WASHINGTON, D.C. – U.S. nuclear weapons stockpile dismantlements have increased by 20 percent over last fiscal year's level, according to the administrator of the Department of Energy's National Nuclear Security Administration (NNSA). This feat was achieved through an increase in the productivity of the workforce and improved efficiencies in the process.
"NNSA continues to dismantle nuclear weapons in a safe and efficient manner, ensuring that they can no longer be used again," said NNSA Administrator Thomas D'Agostino. "These efforts reflect President Bush's goal of achieving the lowest number of nuclear weapons consistent with national security needs.
In 2004, President Bush directed that the size of the nuclear weapons stockpile be reduced nearly 50 percent by 2012. Because this goal was met five years early, he ordered a further reduction of almost 15% by 2012. The nuclear stockpile will then be at its lowest level since the Eisenhower era and at about one-quarter of its level at the end of the Cold War. As the stockpile number goes down, NNSA is in charge of dismantling these retired weapons.
Dismantling nuclear weapons is a complex process that involves almost all of the sites within the nuclear weapons enterprise. First, NNSA's design labs work with the production facilities to identify and mitigate any hazards that may arise before a particular weapon type is to be dismantled. The labs are able to apply the unique knowledge they gained during the original design process for each weapon in the stockpile.
When a weapon is retired, it is brought to NNSA's Pantex Plant, where the high explosives are removed from special nuclear material, and the plutonium core is removed from the weapon. The plutonium is placed in highly secure storage at Pantex. Eventually, the excess material will be turned into fuel at the Mixed Oxide (MOX) Fuel Fabrication Facility at the Savannah River Site.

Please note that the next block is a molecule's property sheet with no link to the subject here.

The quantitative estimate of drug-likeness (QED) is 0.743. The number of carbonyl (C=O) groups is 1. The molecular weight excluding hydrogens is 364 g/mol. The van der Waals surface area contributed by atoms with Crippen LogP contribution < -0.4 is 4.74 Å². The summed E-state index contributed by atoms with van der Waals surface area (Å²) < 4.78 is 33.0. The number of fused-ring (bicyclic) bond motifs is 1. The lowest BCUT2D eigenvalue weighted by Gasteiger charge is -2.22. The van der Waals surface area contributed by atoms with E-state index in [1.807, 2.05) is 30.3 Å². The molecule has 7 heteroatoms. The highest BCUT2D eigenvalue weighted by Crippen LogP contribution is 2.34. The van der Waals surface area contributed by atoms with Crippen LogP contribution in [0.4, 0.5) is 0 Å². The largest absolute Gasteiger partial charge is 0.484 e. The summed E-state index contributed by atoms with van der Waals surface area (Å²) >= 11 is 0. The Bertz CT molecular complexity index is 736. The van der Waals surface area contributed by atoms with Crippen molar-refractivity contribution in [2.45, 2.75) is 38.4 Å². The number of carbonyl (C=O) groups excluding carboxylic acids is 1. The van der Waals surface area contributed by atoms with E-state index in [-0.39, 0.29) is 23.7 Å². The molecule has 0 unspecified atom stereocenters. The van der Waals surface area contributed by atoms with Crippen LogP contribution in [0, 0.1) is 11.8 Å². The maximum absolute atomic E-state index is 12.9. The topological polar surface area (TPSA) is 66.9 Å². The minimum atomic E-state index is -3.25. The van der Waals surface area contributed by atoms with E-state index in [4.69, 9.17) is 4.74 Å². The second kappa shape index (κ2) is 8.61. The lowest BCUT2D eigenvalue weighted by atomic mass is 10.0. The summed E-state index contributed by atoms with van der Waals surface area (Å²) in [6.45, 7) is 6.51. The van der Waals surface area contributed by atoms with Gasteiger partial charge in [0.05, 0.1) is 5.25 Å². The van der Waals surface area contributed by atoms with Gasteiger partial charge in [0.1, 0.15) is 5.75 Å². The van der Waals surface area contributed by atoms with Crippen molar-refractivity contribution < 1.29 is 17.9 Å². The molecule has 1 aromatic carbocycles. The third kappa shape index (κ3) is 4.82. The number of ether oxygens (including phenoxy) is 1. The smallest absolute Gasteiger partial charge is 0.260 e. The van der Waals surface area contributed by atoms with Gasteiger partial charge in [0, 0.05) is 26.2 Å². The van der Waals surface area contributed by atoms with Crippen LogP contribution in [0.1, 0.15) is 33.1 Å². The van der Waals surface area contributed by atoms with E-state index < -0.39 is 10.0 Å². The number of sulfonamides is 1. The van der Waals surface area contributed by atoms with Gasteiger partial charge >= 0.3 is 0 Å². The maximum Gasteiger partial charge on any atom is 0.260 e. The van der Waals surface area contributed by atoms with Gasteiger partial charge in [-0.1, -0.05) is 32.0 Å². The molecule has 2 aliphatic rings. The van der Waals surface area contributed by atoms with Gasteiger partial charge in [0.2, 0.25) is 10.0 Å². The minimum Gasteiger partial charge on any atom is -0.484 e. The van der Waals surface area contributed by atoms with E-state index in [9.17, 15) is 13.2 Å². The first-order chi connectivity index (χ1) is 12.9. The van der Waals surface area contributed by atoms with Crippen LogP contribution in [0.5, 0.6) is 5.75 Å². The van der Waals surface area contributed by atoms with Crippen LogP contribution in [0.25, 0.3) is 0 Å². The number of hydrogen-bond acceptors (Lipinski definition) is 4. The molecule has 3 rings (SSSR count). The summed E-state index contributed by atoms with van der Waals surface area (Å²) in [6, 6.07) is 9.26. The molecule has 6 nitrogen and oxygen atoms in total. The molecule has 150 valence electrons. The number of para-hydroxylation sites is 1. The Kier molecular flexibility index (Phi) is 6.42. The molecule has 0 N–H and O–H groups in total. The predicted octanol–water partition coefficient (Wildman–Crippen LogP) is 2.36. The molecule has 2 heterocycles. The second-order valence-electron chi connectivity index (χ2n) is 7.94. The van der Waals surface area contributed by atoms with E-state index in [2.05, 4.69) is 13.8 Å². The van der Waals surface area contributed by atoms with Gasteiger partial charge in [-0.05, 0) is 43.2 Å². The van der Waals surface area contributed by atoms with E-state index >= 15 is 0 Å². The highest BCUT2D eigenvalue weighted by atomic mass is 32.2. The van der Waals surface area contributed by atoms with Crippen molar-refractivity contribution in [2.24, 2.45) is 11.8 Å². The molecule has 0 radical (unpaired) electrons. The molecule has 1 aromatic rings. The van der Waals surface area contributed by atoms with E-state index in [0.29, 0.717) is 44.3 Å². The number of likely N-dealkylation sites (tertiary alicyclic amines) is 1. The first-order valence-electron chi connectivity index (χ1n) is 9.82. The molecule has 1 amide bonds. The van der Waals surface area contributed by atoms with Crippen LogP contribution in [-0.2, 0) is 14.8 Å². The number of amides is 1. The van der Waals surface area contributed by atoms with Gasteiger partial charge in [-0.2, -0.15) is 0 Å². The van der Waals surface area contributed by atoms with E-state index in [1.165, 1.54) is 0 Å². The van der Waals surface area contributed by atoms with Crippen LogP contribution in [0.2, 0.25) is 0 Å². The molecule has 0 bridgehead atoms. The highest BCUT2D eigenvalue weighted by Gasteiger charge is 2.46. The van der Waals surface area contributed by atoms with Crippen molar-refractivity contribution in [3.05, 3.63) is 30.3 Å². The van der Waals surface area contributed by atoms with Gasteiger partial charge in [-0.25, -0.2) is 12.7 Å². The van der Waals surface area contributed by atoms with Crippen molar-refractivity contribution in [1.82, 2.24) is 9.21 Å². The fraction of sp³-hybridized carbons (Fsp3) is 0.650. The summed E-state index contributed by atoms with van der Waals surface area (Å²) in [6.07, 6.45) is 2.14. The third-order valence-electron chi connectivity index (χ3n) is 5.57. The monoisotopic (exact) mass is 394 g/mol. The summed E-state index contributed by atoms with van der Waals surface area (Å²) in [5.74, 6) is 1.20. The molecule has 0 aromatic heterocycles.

Part of the weapon then moves to the Y-12 National Security Complex where the uranium components are removed and stored. Then, other non-nuclear components are sent to the Savannah River Site (e.g., gas storage devices) and the Kansas City Plant (e.g., electrical components) for final processing.
To ensure that the special nuclear material is safe and secure during transport from site to site throughout the entire dismantlement process, NNSA relies on its Office of Secure Transportation, which assists in the timeliness of the process by ensuring that the shipments are always on-schedule.
Over the past few years, consistent with President Bush's goal of the smallest stockpile possible consistent with national security needs, NNSA made weapon dismantlements a priority. More efficient processes and techniques have allowed rates to substantially increase. As more retirements are announced, NNSA is able to absorb more weapons into the dismantlement queue, ensuring that the original timeline for dismantling U.S nuclear weapons is kept.
NNSA was dismantling B61 modifications 3, 4 and 7, W62s and W80s.
This dismantlement increase comes as NNSA continues to work with over 100 countries to prevent the spread of nuclear weapons.
Established by Congress in 2000, NNSA is a separately organized agency within the U.S. Department of Energy responsible for enhancing national security through the military application of nuclear science. NNSA maintains and enhances the safety, security, reliability and performance of the U.S. nuclear weapons stockpile without nuclear testing; works to reduce global danger from weapons of mass destruction; provides the U.S. Navy with safe and effective nuclear propulsion; and responds to nuclear and radiological emergencies in the United States and abroad.
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